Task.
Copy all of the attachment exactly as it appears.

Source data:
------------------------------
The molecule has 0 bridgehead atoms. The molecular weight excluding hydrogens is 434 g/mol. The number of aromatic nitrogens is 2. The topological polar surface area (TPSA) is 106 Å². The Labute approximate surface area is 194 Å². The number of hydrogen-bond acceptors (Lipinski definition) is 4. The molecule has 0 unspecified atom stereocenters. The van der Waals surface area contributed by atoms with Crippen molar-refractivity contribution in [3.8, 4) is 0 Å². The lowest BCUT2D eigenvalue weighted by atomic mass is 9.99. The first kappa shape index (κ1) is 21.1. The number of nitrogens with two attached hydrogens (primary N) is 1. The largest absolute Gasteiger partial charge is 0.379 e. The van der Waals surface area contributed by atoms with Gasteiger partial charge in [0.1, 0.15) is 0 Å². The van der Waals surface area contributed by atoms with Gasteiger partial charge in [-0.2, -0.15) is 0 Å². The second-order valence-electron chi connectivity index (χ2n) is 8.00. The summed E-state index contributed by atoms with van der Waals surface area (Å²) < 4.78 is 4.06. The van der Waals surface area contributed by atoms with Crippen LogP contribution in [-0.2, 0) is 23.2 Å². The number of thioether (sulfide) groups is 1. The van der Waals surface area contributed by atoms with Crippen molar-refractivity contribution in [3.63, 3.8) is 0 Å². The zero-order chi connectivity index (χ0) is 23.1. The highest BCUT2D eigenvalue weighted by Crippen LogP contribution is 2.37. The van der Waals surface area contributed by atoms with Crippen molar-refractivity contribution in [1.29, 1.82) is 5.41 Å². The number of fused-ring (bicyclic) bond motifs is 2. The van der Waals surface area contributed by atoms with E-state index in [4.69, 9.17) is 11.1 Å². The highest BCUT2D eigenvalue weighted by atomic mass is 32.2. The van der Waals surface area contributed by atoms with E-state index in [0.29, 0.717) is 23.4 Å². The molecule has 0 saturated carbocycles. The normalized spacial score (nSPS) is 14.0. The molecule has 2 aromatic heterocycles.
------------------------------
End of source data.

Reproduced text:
The molecule has 0 bridgehead atoms. The molecular weight excluding hydrogens is 434 g/mol. The number of aromatic nitrogens is 2. The topological polar surface area (TPSA) is 106 Å². The Labute approximate surface area is 194 Å². The number of hydrogen-bond acceptors (Lipinski definition) is 4. The molecule has 0 unspecified atom stereocenters. The van der Waals surface area contributed by atoms with Crippen molar-refractivity contribution in [3.8, 4) is 0 Å². The lowest BCUT2D eigenvalue weighted by atomic mass is 9.99. The first kappa shape index (κ1) is 21.1. The number of nitrogens with two attached hydrogens (primary N) is 1. The largest absolute Gasteiger partial charge is 0.379 e. The van der Waals surface area contributed by atoms with Gasteiger partial charge in [0.1, 0.15) is 0 Å². The van der Waals surface area contributed by atoms with Gasteiger partial charge in [-0.2, -0.15) is 0 Å². The second-order valence-electron chi connectivity index (χ2n) is 8.00. The summed E-state index contributed by atoms with van der Waals surface area (Å²) < 4.78 is 4.06. The van der Waals surface area contributed by atoms with Crippen LogP contribution in [-0.2, 0) is 23.2 Å². The number of thioether (sulfide) groups is 1. The van der Waals surface area contributed by atoms with Crippen molar-refractivity contribution in [3.63, 3.8) is 0 Å². The zero-order chi connectivity index (χ0) is 23.1. The highest BCUT2D eigenvalue weighted by Crippen LogP contribution is 2.37. The van der Waals surface area contributed by atoms with Crippen molar-refractivity contribution in [1.29, 1.82) is 5.41 Å². The number of fused-ring (bicyclic) bond motifs is 2. The van der Waals surface area contributed by atoms with E-state index in [4.69, 9.17) is 11.1 Å². The highest BCUT2D eigenvalue weighted by atomic mass is 32.2. The van der Waals surface area contributed by atoms with E-state index in [0.29, 0.717) is 23.4 Å². The molecule has 0 saturated carbocycles. The normalized spacial score (nSPS) is 14.0. The molecule has 2 aromatic heterocycles.